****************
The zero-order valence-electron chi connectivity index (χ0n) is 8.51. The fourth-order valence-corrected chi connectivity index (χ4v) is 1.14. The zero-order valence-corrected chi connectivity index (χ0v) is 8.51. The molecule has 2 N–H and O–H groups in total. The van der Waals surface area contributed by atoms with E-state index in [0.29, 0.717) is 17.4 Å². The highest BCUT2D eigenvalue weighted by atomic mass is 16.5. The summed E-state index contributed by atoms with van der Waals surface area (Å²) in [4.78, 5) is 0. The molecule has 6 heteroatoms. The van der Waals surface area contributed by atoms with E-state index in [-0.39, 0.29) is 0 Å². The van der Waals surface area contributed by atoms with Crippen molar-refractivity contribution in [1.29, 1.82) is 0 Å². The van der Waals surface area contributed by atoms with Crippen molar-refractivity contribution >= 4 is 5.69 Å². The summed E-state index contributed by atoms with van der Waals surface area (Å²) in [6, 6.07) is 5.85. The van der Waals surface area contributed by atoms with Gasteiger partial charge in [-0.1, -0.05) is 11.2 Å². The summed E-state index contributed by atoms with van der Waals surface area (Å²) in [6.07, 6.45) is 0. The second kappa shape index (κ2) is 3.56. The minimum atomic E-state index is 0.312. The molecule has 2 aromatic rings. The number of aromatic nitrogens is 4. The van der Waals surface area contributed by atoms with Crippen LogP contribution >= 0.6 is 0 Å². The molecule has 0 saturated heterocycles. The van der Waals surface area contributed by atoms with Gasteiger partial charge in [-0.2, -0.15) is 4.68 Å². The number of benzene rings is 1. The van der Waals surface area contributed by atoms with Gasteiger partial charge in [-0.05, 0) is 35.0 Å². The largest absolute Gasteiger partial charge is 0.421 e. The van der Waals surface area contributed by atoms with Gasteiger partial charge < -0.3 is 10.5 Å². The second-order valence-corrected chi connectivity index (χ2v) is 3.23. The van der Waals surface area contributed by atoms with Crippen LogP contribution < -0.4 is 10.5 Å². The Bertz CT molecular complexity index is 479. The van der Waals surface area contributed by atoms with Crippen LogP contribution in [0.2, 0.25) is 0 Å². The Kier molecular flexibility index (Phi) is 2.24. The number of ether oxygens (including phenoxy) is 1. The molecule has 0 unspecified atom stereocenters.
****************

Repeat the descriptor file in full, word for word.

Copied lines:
The zero-order valence-electron chi connectivity index (χ0n) is 8.51. The fourth-order valence-corrected chi connectivity index (χ4v) is 1.14. The zero-order valence-corrected chi connectivity index (χ0v) is 8.51. The molecule has 2 N–H and O–H groups in total. The van der Waals surface area contributed by atoms with E-state index in [0.29, 0.717) is 17.4 Å². The highest BCUT2D eigenvalue weighted by atomic mass is 16.5. The summed E-state index contributed by atoms with van der Waals surface area (Å²) in [4.78, 5) is 0. The molecule has 6 heteroatoms. The van der Waals surface area contributed by atoms with E-state index in [-0.39, 0.29) is 0 Å². The van der Waals surface area contributed by atoms with Crippen molar-refractivity contribution in [1.29, 1.82) is 0 Å². The van der Waals surface area contributed by atoms with Crippen molar-refractivity contribution >= 4 is 5.69 Å². The summed E-state index contributed by atoms with van der Waals surface area (Å²) in [6, 6.07) is 5.85. The van der Waals surface area contributed by atoms with Gasteiger partial charge in [-0.1, -0.05) is 11.2 Å². The summed E-state index contributed by atoms with van der Waals surface area (Å²) in [6.07, 6.45) is 0. The second kappa shape index (κ2) is 3.56. The minimum atomic E-state index is 0.312. The molecule has 2 aromatic rings. The number of aromatic nitrogens is 4. The van der Waals surface area contributed by atoms with Crippen LogP contribution >= 0.6 is 0 Å². The molecule has 0 saturated heterocycles. The van der Waals surface area contributed by atoms with Gasteiger partial charge in [-0.2, -0.15) is 4.68 Å². The number of benzene rings is 1. The van der Waals surface area contributed by atoms with Gasteiger partial charge in [-0.05, 0) is 35.0 Å². The largest absolute Gasteiger partial charge is 0.421 e. The van der Waals surface area contributed by atoms with Gasteiger partial charge < -0.3 is 10.5 Å². The second-order valence-corrected chi connectivity index (χ2v) is 3.23. The van der Waals surface area contributed by atoms with Crippen LogP contribution < -0.4 is 10.5 Å². The Bertz CT molecular complexity index is 479. The van der Waals surface area contributed by atoms with Crippen LogP contribution in [0.2, 0.25) is 0 Å². The Kier molecular flexibility index (Phi) is 2.24. The number of ether oxygens (including phenoxy) is 1. The molecule has 0 unspecified atom stereocenters.